CEO Steven J. Hilton called it “unprecedented demand”, further elaborating how the company sold more homes in July and August this year than it did “for the entire third quarter of 2019, with strong demand continuing in September.”

A home with a sold board.

Image source: Getty Images.

Earlier, Meritage coined May and June as two of its “highest selling months ever”, with home orders hitting a record high of 3,600 during the second quarter. The homebuilder’s second quarter net earnings surged 78% year over year. Historically low mortgage interest rates, tight supply of used homes on sale, and consumer preferences for homes that can accommodate more members in today’s work-from-home scenario are some of the factors driving home sales in the U.S.

Meritage has also been acquiring land at an aggressive pace to keep up with demand, purchasing nearly 6,000 new lots in just the second quarter. In September, the company revealed its plans to purchase a record number of lots —

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Some improvements made on how state shares COVID-19 data

HONOLULU, Hawaii (HawaiiNewsNow) – Since the start of the pandemic, the state has been widely criticized over its lack of transparency, but experts say officials are getting better at sharing information and data with the public.

Lab testing / file image

© Provided by Honolulu KHNL
Lab testing / file image

The Honolulu Civil Beat recently spoke with data and health experts who shared that perspective but also said the state could still be more forthcoming and transparent.


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Some of the deficiencies included the wrong staffing and antiquated systems, one expert said, adding that the state Department of Health had been unwilling to share certain data and cooperate with other organizations on several occasions.

However, experts are crediting the improvements to the new leadership at the DOH.

One effective way that information is being distributed, they said, is through the Hawaii COVID-19 dashboard. Through the dashboard, policymakers and industry leaders are looking at data to forecast trends and make key decisions.

But some said the dashboard is still missing important data and are pushing for even more information. Although the pandemic has shown that there are many reforms needed to strengthen the state’s response, experts said they are cautiously that the new leadership can change things for the better.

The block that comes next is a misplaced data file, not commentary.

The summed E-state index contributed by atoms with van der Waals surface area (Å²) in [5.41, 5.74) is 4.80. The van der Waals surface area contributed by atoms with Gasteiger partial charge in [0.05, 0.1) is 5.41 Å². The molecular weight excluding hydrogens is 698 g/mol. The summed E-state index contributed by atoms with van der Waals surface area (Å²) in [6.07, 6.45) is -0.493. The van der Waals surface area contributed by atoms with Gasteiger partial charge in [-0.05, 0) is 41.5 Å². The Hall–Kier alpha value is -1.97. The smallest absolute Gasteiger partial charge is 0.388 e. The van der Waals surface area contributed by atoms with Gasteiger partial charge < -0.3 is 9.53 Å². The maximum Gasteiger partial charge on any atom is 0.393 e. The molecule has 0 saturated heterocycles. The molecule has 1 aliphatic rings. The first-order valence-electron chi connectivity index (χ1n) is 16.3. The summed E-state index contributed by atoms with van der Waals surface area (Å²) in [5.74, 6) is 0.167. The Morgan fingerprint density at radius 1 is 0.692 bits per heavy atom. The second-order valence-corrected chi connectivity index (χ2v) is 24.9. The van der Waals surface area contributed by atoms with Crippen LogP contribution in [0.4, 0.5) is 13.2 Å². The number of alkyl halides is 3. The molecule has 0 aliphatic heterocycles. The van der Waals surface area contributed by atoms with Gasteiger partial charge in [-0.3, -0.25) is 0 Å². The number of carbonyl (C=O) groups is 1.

Copyright 2020 Hawaii News Now. All rights reserved.

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Award-Winning Recipe Blog Shares 8 Dessert Ideas that Capture the Sweet & Signature Flavors of Fall


Inside the JPMorgan Trading Desk the U.S. Called a Crime Ring

(Bloomberg) — Billionaires have Davos. For filmmakers, there’s Sundance. For the people who mine and trade and ship everything from iron ore to platinum, there’s London Metal Exchange Week. It’s a blur of symposiums and drinks, with a reliably lavish lunch thrown by JPMorgan Chase & Co. On a balmy October day in 2018, hundreds of guests crossed a courtyard in the shadow of the Bank of England to a medieval guild hall for champagne and sashimi courtesy of the bank and its top metals trader, Mike Nowak.Nowak had plenty to celebrate. His global trading desk at JPMorgan was the powerhouse in futures contracts for gold, silver, platinum and palladium that account for tens of trillions of dollars in transactions annually. In his mid-40s, Nowak had run the precious metals desk for more than a decade. He had a young family, a house outside Manhattan and a seven-bedroom vacation home a few blocks from the beach in New Jersey.But that world was unraveling. Unbeknown to Nowak, one of his former employees was turning on him.That same day, the sun was barely up in Brooklyn when a trader named John Edmonds set off for a meeting with federal prosecutors. Edmonds, who’d worked for years on Nowak’s desk, took a four-hour car trip to Hartford, Connecticut, where he told authorities that Nowak’s crew wasn’t just buying and selling precious metals, but systematically cheating to help themselves and their top clients. Edmonds admitted to fraudulent trades that day in a sealed guilty plea. Soon, others from the precious metals desk provided accounts, setting off events leading to criminal charges against Nowak and four others from the bank.Testimony by Edmonds and others also underpins a U.S. Justice Department criminal investigation into the